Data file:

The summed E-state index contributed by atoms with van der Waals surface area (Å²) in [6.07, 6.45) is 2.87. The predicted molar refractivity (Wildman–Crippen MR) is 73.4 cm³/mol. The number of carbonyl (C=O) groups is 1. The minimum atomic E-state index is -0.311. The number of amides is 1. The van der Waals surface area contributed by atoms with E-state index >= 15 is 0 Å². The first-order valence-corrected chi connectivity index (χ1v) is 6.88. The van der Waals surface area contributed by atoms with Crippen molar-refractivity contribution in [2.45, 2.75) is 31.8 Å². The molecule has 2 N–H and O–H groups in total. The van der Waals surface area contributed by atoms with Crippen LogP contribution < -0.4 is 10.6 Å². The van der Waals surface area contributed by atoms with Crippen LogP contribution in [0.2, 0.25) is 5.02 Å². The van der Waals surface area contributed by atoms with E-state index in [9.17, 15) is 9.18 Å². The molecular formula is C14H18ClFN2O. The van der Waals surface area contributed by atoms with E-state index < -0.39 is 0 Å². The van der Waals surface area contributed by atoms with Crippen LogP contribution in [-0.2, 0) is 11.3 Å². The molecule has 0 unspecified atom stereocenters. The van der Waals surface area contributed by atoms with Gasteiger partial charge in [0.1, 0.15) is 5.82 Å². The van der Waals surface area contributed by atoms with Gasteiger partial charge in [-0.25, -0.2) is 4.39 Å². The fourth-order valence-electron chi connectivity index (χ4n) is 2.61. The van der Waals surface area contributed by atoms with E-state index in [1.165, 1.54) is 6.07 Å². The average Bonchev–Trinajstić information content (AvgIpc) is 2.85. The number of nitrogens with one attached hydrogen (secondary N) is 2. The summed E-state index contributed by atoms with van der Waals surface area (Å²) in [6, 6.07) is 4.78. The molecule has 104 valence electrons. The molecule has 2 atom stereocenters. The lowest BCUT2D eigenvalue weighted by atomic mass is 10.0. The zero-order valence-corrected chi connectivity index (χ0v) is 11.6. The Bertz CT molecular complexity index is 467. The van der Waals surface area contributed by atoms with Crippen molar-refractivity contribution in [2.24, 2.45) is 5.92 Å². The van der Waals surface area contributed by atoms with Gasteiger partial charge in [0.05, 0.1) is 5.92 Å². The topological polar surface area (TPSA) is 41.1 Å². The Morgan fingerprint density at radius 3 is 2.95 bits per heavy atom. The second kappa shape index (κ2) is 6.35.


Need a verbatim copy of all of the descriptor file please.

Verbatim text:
The summed E-state index contributed by atoms with van der Waals surface area (Å²) in [6.07, 6.45) is 2.87. The predicted molar refractivity (Wildman–Crippen MR) is 73.4 cm³/mol. The number of carbonyl (C=O) groups is 1. The minimum atomic E-state index is -0.311. The number of amides is 1. The van der Waals surface area contributed by atoms with E-state index >= 15 is 0 Å². The first-order valence-corrected chi connectivity index (χ1v) is 6.88. The van der Waals surface area contributed by atoms with Crippen molar-refractivity contribution in [2.45, 2.75) is 31.8 Å². The molecule has 2 N–H and O–H groups in total. The van der Waals surface area contributed by atoms with Crippen LogP contribution < -0.4 is 10.6 Å². The van der Waals surface area contributed by atoms with Crippen LogP contribution in [0.2, 0.25) is 5.02 Å². The van der Waals surface area contributed by atoms with E-state index in [9.17, 15) is 9.18 Å². The molecular formula is C14H18ClFN2O. The van der Waals surface area contributed by atoms with E-state index < -0.39 is 0 Å². The van der Waals surface area contributed by atoms with Crippen LogP contribution in [-0.2, 0) is 11.3 Å². The molecule has 0 unspecified atom stereocenters. The van der Waals surface area contributed by atoms with Gasteiger partial charge in [0.1, 0.15) is 5.82 Å². The van der Waals surface area contributed by atoms with Gasteiger partial charge in [-0.25, -0.2) is 4.39 Å². The fourth-order valence-electron chi connectivity index (χ4n) is 2.61. The van der Waals surface area contributed by atoms with E-state index in [1.165, 1.54) is 6.07 Å². The average Bonchev–Trinajstić information content (AvgIpc) is 2.85. The number of nitrogens with one attached hydrogen (secondary N) is 2. The summed E-state index contributed by atoms with van der Waals surface area (Å²) in [6, 6.07) is 4.78. The molecule has 104 valence electrons. The molecule has 2 atom stereocenters. The lowest BCUT2D eigenvalue weighted by atomic mass is 10.0. The zero-order valence-corrected chi connectivity index (χ0v) is 11.6. The Bertz CT molecular complexity index is 467. The van der Waals surface area contributed by atoms with Crippen molar-refractivity contribution in [2.24, 2.45) is 5.92 Å². The van der Waals surface area contributed by atoms with Gasteiger partial charge in [0.05, 0.1) is 5.92 Å². The topological polar surface area (TPSA) is 41.1 Å². The Morgan fingerprint density at radius 3 is 2.95 bits per heavy atom. The second kappa shape index (κ2) is 6.35.